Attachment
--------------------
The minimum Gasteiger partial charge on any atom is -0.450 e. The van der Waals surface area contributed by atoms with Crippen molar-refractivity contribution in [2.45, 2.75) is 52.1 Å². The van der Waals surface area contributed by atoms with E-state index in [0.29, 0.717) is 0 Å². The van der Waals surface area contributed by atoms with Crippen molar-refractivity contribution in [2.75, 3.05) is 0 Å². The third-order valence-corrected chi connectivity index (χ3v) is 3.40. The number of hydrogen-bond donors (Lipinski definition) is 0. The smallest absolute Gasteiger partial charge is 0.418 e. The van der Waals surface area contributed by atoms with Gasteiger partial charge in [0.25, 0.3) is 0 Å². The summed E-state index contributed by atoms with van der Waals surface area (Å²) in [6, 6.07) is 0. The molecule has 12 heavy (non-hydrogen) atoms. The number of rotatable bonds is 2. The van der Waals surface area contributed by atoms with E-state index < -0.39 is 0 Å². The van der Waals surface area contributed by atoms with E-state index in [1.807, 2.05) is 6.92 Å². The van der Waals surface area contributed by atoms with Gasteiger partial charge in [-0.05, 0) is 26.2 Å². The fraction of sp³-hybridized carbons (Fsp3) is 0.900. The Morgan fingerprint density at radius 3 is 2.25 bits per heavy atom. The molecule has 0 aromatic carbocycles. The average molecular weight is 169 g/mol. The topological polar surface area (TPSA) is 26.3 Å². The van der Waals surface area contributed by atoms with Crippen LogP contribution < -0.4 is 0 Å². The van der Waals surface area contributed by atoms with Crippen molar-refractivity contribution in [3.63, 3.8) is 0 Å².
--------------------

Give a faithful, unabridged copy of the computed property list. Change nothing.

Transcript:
The minimum Gasteiger partial charge on any atom is -0.450 e. The van der Waals surface area contributed by atoms with Crippen molar-refractivity contribution in [2.45, 2.75) is 52.1 Å². The van der Waals surface area contributed by atoms with E-state index in [0.29, 0.717) is 0 Å². The van der Waals surface area contributed by atoms with Crippen molar-refractivity contribution in [2.75, 3.05) is 0 Å². The third-order valence-corrected chi connectivity index (χ3v) is 3.40. The number of hydrogen-bond donors (Lipinski definition) is 0. The smallest absolute Gasteiger partial charge is 0.418 e. The van der Waals surface area contributed by atoms with Gasteiger partial charge in [0.25, 0.3) is 0 Å². The summed E-state index contributed by atoms with van der Waals surface area (Å²) in [6, 6.07) is 0. The molecule has 12 heavy (non-hydrogen) atoms. The number of rotatable bonds is 2. The van der Waals surface area contributed by atoms with E-state index < -0.39 is 0 Å². The van der Waals surface area contributed by atoms with E-state index in [1.807, 2.05) is 6.92 Å². The van der Waals surface area contributed by atoms with Gasteiger partial charge in [-0.05, 0) is 26.2 Å². The fraction of sp³-hybridized carbons (Fsp3) is 0.900. The Morgan fingerprint density at radius 3 is 2.25 bits per heavy atom. The molecule has 0 aromatic carbocycles. The average molecular weight is 169 g/mol. The topological polar surface area (TPSA) is 26.3 Å². The van der Waals surface area contributed by atoms with Crippen LogP contribution < -0.4 is 0 Å². The van der Waals surface area contributed by atoms with Crippen molar-refractivity contribution in [3.63, 3.8) is 0 Å².